Norfolk's Worstead Festival cancelled
Ed FossThis year's three-day Worstead Festival has been cancelled after 45 years, it emerged yesterday.The news is expected to anger stall-holders who have already set aside the long weekend to attend what has been described as Norfolk's largest village festival, attracting around 30,000 people a year.Ed Foss
This year's three-day Worstead Festival has been cancelled after 45 years, it emerged yesterday.
The news is expected to anger stall-holders who have already set aside the long weekend to attend what has been described as Norfolk's largest village festival, attracting around 30,000 people a year.
A smaller music festival will be held in the village instead.
The cancellation could leave the village, near North Walsham, and surrounding parishes, out of pocket because one of the festival's main aims was to collect and distribute charity cash.
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Festival bosses said last night the event needed a "rethink" to make it "easier to manage and more entertaining to the public". They said they would present a "rejuvenated" festival in 2011.
"Worstead is still going to entertain the public, but in a slightly different way in the future," read a statement from the charity trustees.
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The decision follows a string of meetings in recent days and a final set of meetings on Monday evening. The festival was due to celebrate its 45th outing from July 23 to 25.
However there will be a smaller music-based event held over the festival weekend, reflecting the usual annual music offering and based in the gardens of the village pub, the New Inn.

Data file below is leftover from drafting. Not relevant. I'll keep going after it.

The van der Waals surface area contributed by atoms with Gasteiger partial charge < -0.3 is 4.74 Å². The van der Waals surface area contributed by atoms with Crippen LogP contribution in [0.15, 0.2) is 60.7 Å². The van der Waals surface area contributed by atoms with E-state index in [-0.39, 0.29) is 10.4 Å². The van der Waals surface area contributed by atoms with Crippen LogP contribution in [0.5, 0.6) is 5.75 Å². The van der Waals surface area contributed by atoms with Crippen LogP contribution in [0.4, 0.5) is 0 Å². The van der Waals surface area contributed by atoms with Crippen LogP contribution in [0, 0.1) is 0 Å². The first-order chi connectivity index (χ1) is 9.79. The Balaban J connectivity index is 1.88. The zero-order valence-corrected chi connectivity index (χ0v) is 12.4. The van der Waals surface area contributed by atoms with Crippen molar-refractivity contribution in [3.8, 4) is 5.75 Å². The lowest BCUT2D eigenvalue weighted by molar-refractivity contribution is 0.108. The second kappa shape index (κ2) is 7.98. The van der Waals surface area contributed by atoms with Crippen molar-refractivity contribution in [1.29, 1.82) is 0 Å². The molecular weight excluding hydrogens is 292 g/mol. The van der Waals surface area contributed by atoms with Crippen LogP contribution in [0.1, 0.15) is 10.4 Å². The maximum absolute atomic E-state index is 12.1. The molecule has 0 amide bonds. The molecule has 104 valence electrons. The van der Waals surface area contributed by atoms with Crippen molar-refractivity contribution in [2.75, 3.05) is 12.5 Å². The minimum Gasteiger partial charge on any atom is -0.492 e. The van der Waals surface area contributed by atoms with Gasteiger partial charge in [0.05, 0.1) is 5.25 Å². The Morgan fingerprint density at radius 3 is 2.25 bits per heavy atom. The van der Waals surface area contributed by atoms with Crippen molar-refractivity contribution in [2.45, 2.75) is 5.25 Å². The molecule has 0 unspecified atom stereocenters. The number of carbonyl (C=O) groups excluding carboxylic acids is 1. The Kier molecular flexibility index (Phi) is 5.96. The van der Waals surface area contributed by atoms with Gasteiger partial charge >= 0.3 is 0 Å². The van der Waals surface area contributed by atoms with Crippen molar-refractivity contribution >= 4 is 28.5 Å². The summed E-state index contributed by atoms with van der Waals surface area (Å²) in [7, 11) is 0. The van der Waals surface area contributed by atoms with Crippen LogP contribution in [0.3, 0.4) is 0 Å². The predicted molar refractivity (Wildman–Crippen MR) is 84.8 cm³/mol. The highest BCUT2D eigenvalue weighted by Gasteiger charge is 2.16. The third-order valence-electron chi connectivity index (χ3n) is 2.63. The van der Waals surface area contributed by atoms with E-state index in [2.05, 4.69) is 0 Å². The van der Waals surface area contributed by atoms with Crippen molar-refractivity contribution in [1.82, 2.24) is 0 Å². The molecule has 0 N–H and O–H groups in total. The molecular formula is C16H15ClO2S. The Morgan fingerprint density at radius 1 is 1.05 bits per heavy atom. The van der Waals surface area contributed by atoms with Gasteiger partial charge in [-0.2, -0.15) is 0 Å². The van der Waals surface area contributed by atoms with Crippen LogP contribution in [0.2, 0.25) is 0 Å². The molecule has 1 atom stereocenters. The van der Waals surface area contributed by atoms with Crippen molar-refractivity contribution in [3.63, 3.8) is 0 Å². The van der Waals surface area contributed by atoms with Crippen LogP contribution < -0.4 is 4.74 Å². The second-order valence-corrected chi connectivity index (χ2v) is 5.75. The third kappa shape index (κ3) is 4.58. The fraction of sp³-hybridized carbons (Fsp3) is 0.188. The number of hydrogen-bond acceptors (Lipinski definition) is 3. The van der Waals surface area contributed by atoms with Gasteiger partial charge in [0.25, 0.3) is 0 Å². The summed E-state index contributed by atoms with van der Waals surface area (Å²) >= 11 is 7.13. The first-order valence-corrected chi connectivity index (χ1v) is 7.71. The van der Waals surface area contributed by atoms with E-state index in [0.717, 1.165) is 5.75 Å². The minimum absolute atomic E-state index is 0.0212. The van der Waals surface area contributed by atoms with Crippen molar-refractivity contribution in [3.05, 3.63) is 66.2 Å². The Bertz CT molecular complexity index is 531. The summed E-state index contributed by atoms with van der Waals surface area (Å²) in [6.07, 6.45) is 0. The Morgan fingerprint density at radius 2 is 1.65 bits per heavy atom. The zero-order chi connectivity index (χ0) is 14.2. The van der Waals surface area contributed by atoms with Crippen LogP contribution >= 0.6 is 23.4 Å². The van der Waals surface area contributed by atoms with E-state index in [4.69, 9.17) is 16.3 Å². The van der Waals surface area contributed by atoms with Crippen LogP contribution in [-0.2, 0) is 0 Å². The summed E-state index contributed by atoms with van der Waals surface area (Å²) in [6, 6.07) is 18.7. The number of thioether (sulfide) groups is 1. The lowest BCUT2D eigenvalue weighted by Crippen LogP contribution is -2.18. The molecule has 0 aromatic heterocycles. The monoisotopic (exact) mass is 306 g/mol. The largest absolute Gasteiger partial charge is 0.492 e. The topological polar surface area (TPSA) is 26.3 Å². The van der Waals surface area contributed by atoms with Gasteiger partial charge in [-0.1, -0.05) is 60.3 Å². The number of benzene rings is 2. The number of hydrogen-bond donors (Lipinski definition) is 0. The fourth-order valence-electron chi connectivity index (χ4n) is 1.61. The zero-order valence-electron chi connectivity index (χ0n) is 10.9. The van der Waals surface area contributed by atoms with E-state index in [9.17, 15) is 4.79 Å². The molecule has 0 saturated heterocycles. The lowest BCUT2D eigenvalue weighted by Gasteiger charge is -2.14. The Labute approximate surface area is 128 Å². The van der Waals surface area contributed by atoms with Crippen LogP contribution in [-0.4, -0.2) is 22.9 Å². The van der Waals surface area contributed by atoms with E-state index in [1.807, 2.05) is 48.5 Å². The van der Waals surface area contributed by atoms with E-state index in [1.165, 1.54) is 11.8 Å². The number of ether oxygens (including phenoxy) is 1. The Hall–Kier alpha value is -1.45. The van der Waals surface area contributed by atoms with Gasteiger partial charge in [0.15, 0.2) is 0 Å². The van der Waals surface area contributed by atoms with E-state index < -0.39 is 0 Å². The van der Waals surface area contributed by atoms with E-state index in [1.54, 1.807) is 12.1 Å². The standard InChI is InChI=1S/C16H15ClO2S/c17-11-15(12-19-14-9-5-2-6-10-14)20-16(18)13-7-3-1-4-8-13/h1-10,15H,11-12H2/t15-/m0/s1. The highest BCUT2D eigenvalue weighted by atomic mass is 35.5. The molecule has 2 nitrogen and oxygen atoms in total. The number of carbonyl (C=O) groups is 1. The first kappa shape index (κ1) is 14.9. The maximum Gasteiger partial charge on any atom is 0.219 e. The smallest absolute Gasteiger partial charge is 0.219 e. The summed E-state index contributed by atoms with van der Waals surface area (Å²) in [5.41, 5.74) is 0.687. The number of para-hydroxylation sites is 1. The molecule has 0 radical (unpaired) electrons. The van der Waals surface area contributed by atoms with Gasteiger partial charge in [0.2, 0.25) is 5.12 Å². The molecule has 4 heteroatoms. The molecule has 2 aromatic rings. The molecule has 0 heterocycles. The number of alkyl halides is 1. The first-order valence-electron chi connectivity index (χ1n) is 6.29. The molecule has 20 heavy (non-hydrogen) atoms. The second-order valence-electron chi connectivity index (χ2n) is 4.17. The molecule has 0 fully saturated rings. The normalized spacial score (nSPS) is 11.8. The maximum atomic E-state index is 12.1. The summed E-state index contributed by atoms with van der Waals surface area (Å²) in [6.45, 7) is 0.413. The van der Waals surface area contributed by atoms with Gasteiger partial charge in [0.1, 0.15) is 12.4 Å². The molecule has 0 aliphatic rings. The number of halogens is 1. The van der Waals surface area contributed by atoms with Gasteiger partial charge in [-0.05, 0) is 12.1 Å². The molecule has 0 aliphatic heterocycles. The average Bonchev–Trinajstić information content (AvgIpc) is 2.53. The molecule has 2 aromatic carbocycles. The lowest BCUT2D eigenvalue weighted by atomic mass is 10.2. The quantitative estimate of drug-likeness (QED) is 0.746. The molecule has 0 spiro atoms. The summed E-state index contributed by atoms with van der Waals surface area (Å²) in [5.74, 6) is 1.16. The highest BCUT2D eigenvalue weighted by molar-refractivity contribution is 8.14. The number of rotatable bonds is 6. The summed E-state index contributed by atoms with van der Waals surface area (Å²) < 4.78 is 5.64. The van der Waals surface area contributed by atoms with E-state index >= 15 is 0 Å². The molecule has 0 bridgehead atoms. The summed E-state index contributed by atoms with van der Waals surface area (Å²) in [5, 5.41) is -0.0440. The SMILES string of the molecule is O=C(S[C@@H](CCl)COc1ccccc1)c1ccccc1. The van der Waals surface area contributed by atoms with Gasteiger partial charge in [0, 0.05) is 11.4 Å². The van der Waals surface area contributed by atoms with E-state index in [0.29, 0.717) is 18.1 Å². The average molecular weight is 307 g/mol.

The traditional Friday evening five mile running race, which has become the festival opener for hundreds of runners and spectators, will also go ahead.
Terry Quigley, who organises the five mile race on the Friday evening for his club the North Norfolk Beach Runners, said the popular run would still happen.
'It usually attracts more than 400 people and it is a very sociable event as well as being on the Norfolk calendar of club runs.
'We may have to make a few slight changes to the organisation because of the festival cancellation but it will go ahead.'
The smaller music event will be put together by a group of festival committee members and will feature music on Friday evening and through the day on Saturday and Sunday.
Organiser Toby Rose said there were also plans to have a jazz, tea and cakes event in the village hall on Saturday and Sunday as well as some sort of entertainment in St Mary's Church. Areas for car parking have already been set aside.
The festival has developed over the years from a small open gardens session in the 1960s to help raise money to save the church tower, to a bustling event which featured livestock, stalls, a children's fairground, daytime and evening music, heavy horses, main ring entertainment, tractor rides, vintage tractors, vintage cars and catering.
Along the way expansion was boosted by huge numbers of volunteers, some years saw very successful charity auctions and the festival was even given a tea set by the Queen Mother.
The festival has helped pay for the village hall and the playing field, as well as handing out regular grants to local causes.
In the 2007/8 financial year, grants to the value of �12,695 were handed out to local groups.